Boise State Esports Nationally Recognized in Awards, Four Players Selected for All-Star Teams


by in Collegiate Esports | Jul, 31st 2020

It sounds like pretty great news for Boise State’s esports program! Boise State Esports has been nationally recognized, being finalists in six of eight awards at the National Association of Collegiate Esports annual convention! On top of that, four players were selected for All-Star teams for League of Legends, Overwatch, and Rocket League. While traditional sports have ground to a halt, esports has never been bigger or better, and it sounds like Boise State is starting to shine as a program.

Some people think esports isn’t legit, but those people have likely never been there in a stadium, hearing players cheer their lungs out. Esports players practice for years and have incredible training regimens. It’s hard work and takes a great deal of skill, and to us, esports is real. Not to mention, collegiate esports is just as great as any other level of skill.

Big Money Moves (Hopefully)


Who on the Boise State Esports roster saw All-Star potential in addition to being awards finalists? Robert Faricy and Dean Wood (League of Legends), Madisyn Benge (Overwatch) and Jared Frank (Rocket League) made the cut for All-Stars teams. Even though these teams weren’t all making it to national championships or even the playoffs last season, their skill has been noticed.

“It means so much to me especially after not making it into the playoffs, Top 64, last season, I put it a lot of outside work just improving,” Faricy said.

Esports is about improving and growth, as well as working together. All those people who made light of esports don’t have as much snark in their voice when their favorite traditional sport embraces esports, we bet.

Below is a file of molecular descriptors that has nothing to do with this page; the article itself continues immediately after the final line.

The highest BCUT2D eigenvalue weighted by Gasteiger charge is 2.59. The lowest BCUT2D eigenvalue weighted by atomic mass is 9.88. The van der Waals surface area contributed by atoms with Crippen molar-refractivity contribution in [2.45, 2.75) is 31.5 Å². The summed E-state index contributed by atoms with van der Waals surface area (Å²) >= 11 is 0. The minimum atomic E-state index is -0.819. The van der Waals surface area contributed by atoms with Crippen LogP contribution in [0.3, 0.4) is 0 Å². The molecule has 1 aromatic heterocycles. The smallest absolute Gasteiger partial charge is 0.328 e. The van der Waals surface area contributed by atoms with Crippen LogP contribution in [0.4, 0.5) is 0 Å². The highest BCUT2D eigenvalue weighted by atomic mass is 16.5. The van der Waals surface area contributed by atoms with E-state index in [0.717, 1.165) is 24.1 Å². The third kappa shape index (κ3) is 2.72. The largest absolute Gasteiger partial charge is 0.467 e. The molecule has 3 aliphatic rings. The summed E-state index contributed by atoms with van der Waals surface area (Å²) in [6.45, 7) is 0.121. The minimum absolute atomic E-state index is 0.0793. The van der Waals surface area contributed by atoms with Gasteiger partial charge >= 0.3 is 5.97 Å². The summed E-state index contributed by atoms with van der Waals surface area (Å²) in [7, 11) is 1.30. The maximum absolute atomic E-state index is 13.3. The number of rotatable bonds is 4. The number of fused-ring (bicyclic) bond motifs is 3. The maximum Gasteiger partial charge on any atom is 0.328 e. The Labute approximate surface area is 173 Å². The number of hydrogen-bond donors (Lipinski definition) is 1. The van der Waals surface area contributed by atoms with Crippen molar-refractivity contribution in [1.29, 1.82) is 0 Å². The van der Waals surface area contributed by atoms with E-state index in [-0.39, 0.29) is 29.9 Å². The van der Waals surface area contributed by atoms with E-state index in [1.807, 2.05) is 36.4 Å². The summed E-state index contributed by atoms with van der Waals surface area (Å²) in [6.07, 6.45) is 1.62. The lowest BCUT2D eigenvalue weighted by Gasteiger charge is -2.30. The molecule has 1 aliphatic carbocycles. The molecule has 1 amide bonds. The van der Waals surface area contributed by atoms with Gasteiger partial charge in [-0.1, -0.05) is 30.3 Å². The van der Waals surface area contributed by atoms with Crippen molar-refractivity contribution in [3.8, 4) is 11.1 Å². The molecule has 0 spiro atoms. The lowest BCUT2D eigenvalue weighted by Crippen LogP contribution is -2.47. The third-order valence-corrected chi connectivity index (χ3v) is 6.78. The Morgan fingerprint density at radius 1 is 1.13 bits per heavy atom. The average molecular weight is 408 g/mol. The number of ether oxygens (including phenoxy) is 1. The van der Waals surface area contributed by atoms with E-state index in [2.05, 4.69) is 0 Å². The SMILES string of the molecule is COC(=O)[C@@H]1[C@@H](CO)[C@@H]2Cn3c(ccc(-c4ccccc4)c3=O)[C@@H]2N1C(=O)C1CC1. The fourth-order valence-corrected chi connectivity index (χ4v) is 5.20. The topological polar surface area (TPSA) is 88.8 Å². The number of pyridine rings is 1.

“I know there’s like a stigma with esports, that they’re not a real sport, so when this whole pandemic started, not to make light of the bad things happening, but it’s always kind of fun to talk with my buddies who are following esports like haha there’s actually one sport being played and that’s esports,” said BSU Esports Broadcaster Michael Fisher.

Their community is growing, as is it is for esports around the nation, heck, the whole world. But it sounds like in particular, for Boise State Esports, things are looking great, even beyond the awards. People are starting to take notice and see what kind of skill BSU has. One thing Boise State came away with was Broadcast Team of the Year. BSU had over 1,000 hours that were broadcast to nearly 1.3 million viewers.

“We’ve stepped it up to a whole new level because the pandemic has sort of given us more resources to say ‘hey how do we focus on making it look really really really good’ because we know it’s one of the few things people are seeing,” Fisher said. “Everyone gets along, the casters, the players, production, we can all just kind of joke around. It’s just like having a big family you know when you come into the arena you enjoy being there.”

Frankly, we agree. One of the best parts of esports is coming together, cheering people on, and seeing all that practice and training come to fruition. Successful esports teams come together like a family, and that’s what we see here at Boise State’s esports team. They put in a lot of work to make their production safe, as well as top-notch. We hope to see some awesome things in those upcoming All-Star matches and the next seasons for BSU, whenever they retake flight.

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